The Toy Maker

A large part of the world still educates their kids using a system that’s completely antiquated. Personal choices and interests don’t matter, and learning by rote is the norm. Government schooling is woefully inadequate and the teachers are just not equipped, or trained, to be able to impart useful education. [Arvind Gupta], a science educator, is trying to change this by teaching kids how to build toys. His YouTube channel on Toys for Science and Math Education has almost 100,000 subscribers and over 44 million views. It’s awesome.

matchstickmecanno01[Arvind] graduated from one of the finest engineering schools in India, the Indian Institute of Technology in Kanpur, and joined the TATA conglomerate at their heavy-vehicles plant helping build trucks. It didn’t take him long to realize that he wasn’t cut out to be building trucks. So he took a year off and enrolled in a village science program which was working towards changing the education system. At the weekly village bazaar, he came across interesting pieces of arts and crafts that the villagers were selling. A piece of rubber tubing, used as the core of the valve in bicycle tubes, caught his eye. He bought a length and a couple of matchboxes, and created what he calls “matchstick Meccano”.

This was in the 1970’s. Since then, he has been travelling all over India getting children to learn by building fun toys. The toys he designs are made from commonly available raw material and can be easily built with minimum resources. These ingenious DIY toys and activities help make maths and science education fun and interesting for children at all levels of schooling. All of his work is shared in the spirit of open source and available via his website and YouTube channels. A large body of his work has been translated in to almost 20 languages and you are welcome to help add to that list by dubbing the videos.

Check out the INK Conference video below where he shares his passion for education and shows simple yet entertaining and well-designed toys built from trash and recycled materials.

8 thoughts on “The Toy Maker

  1. “Government schooling is woefully inadequate and the teachers are just not equipped, or trained, to be able to impart useful education”

    Worse than that in the UK, the teachers are not allowed to teach outside the curriculum. This means that any gifted children are “no different” from their peers. This leads to boredom and anti social behaviour from the gifted rather than starting them off on a promising road.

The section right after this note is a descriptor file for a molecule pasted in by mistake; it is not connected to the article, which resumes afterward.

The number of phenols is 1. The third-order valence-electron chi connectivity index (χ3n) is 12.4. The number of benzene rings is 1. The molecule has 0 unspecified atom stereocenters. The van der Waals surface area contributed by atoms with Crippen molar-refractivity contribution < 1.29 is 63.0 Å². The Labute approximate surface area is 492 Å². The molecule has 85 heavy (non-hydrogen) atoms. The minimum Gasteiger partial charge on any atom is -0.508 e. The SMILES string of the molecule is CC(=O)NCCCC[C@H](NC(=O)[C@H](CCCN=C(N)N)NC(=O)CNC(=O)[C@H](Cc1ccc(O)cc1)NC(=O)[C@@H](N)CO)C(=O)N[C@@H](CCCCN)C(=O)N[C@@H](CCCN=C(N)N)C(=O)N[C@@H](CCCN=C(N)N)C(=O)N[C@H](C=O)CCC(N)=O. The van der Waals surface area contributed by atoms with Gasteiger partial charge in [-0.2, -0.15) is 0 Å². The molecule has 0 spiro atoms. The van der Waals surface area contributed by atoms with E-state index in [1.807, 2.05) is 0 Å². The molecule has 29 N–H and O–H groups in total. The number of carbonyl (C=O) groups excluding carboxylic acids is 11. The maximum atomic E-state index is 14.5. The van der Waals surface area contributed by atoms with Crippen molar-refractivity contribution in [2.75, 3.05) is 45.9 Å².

1. Yup, they also advance you based on your age and not ability. I’m dyslexic and left school @ 15 in 1984, I was illiterate yet was writing and selling games on the ZX spectrum. Once I left school I was able to start learning and whilst working went to collage in the evening. The striking thing about collage, only the people there wanted to be there. We were of all ages and there was no shame in repeating a year. I’m now 46 with a very exciting and long career as a software engineer. We need a new system, although I am not sure of the best way to do it.

    2. Yup. I was a super-smart kid. But we’d learn how to do, say, long division, do a few examples to prove the point, and I’d be happy. But then it’s 4 more pages, of exactly the same. And that’s where my interest immediately dropped to zero. I was probably, honestly, smartest kid in most classes. But my results were pretty crap, cos when I lost interest I lost motivation and spent the time trying to find anything else to entertain myself.

      Gifted kids aren’t the only ones to lose out at British schools though.

      What’s worse is, you go on Facebook, and people who you KNOW passed GCSE English can’t spell or use grammar properly to save their lives. They wouldn’t have passed with that standard! They’ve also forgotted every bit of maths or science they ever knew. So ultimately how much point was there?

      I think there’s a lot of things there’s no point in teaching kids, adults would do better at it. Not got a plan in mind for how that’d work. Then again much of the point of school is the implicit stuff, not the explicit curriculum. Stuff about how society says you should behave and think. Stuff the teachers often aren’t even aware they’re teaching.

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